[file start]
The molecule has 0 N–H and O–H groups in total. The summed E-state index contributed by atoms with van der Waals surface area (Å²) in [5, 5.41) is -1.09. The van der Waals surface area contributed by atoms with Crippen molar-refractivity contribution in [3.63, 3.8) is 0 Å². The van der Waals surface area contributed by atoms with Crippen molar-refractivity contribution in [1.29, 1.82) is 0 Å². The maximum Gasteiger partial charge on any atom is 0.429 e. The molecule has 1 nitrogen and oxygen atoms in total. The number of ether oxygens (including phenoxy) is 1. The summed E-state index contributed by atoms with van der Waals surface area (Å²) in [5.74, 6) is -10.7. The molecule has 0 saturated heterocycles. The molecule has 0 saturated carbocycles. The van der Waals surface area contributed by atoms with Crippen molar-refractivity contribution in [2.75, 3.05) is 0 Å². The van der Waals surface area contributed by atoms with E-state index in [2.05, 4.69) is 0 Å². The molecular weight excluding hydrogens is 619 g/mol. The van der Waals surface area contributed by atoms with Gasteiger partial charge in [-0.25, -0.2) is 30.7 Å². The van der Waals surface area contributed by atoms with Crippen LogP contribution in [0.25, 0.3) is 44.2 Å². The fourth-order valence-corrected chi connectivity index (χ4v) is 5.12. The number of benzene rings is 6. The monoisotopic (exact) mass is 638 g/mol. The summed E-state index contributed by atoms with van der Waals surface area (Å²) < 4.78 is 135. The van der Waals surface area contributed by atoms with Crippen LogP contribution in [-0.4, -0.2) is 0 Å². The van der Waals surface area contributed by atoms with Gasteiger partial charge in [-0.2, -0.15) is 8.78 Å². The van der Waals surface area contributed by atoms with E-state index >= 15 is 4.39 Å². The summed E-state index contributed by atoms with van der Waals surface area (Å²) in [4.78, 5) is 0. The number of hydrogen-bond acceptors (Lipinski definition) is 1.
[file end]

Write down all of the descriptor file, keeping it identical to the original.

The molecule has 0 N–H and O–H groups in total. The summed E-state index contributed by atoms with van der Waals surface area (Å²) in [5, 5.41) is -1.09. The van der Waals surface area contributed by atoms with Crippen molar-refractivity contribution in [3.63, 3.8) is 0 Å². The van der Waals surface area contributed by atoms with Crippen molar-refractivity contribution in [1.29, 1.82) is 0 Å². The maximum Gasteiger partial charge on any atom is 0.429 e. The molecule has 1 nitrogen and oxygen atoms in total. The number of ether oxygens (including phenoxy) is 1. The summed E-state index contributed by atoms with van der Waals surface area (Å²) in [5.74, 6) is -10.7. The molecule has 0 saturated heterocycles. The molecule has 0 saturated carbocycles. The van der Waals surface area contributed by atoms with Crippen molar-refractivity contribution in [2.75, 3.05) is 0 Å². The van der Waals surface area contributed by atoms with E-state index in [2.05, 4.69) is 0 Å². The molecular weight excluding hydrogens is 619 g/mol. The van der Waals surface area contributed by atoms with Gasteiger partial charge in [-0.25, -0.2) is 30.7 Å². The van der Waals surface area contributed by atoms with Crippen LogP contribution in [0.25, 0.3) is 44.2 Å². The fourth-order valence-corrected chi connectivity index (χ4v) is 5.12. The number of benzene rings is 6. The monoisotopic (exact) mass is 638 g/mol. The summed E-state index contributed by atoms with van der Waals surface area (Å²) < 4.78 is 135. The van der Waals surface area contributed by atoms with Crippen LogP contribution in [-0.4, -0.2) is 0 Å². The van der Waals surface area contributed by atoms with Gasteiger partial charge in [-0.2, -0.15) is 8.78 Å². The van der Waals surface area contributed by atoms with E-state index >= 15 is 4.39 Å². The summed E-state index contributed by atoms with van der Waals surface area (Å²) in [4.78, 5) is 0. The number of hydrogen-bond acceptors (Lipinski definition) is 1.